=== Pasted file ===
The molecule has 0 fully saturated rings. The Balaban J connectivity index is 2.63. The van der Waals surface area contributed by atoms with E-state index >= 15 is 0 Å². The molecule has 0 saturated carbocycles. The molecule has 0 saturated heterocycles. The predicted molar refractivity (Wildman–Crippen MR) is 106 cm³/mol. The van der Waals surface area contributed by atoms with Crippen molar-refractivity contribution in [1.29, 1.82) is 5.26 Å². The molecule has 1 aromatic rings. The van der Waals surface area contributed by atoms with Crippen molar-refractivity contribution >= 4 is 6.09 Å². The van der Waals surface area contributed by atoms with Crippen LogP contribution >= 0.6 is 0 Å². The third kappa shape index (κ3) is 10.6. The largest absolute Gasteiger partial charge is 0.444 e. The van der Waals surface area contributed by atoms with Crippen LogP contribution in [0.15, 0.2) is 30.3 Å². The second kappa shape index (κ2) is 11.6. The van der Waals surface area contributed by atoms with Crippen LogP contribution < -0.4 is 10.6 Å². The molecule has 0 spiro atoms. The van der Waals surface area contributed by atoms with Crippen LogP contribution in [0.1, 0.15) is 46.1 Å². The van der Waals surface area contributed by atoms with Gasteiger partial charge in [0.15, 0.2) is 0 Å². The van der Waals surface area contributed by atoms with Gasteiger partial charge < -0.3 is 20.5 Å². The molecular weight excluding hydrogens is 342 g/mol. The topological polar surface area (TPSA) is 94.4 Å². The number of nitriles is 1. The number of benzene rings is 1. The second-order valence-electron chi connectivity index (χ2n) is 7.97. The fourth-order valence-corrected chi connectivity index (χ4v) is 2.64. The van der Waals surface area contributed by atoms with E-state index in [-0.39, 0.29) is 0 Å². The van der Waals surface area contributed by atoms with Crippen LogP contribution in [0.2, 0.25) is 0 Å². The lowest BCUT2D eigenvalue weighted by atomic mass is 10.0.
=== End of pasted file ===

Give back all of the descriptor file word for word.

The molecule has 0 fully saturated rings. The Balaban J connectivity index is 2.63. The van der Waals surface area contributed by atoms with E-state index >= 15 is 0 Å². The molecule has 0 saturated carbocycles. The molecule has 0 saturated heterocycles. The predicted molar refractivity (Wildman–Crippen MR) is 106 cm³/mol. The van der Waals surface area contributed by atoms with Crippen molar-refractivity contribution in [1.29, 1.82) is 5.26 Å². The molecule has 1 aromatic rings. The van der Waals surface area contributed by atoms with Crippen molar-refractivity contribution >= 4 is 6.09 Å². The van der Waals surface area contributed by atoms with Crippen LogP contribution >= 0.6 is 0 Å². The third kappa shape index (κ3) is 10.6. The largest absolute Gasteiger partial charge is 0.444 e. The van der Waals surface area contributed by atoms with Crippen LogP contribution in [0.15, 0.2) is 30.3 Å². The second kappa shape index (κ2) is 11.6. The van der Waals surface area contributed by atoms with Crippen LogP contribution < -0.4 is 10.6 Å². The molecule has 0 spiro atoms. The van der Waals surface area contributed by atoms with Crippen LogP contribution in [0.1, 0.15) is 46.1 Å². The van der Waals surface area contributed by atoms with Gasteiger partial charge in [0.15, 0.2) is 0 Å². The van der Waals surface area contributed by atoms with Gasteiger partial charge < -0.3 is 20.5 Å². The molecular weight excluding hydrogens is 342 g/mol. The topological polar surface area (TPSA) is 94.4 Å². The number of nitriles is 1. The number of benzene rings is 1. The second-order valence-electron chi connectivity index (χ2n) is 7.97. The fourth-order valence-corrected chi connectivity index (χ4v) is 2.64. The van der Waals surface area contributed by atoms with E-state index in [-0.39, 0.29) is 0 Å². The van der Waals surface area contributed by atoms with Crippen LogP contribution in [0.2, 0.25) is 0 Å². The lowest BCUT2D eigenvalue weighted by atomic mass is 10.0.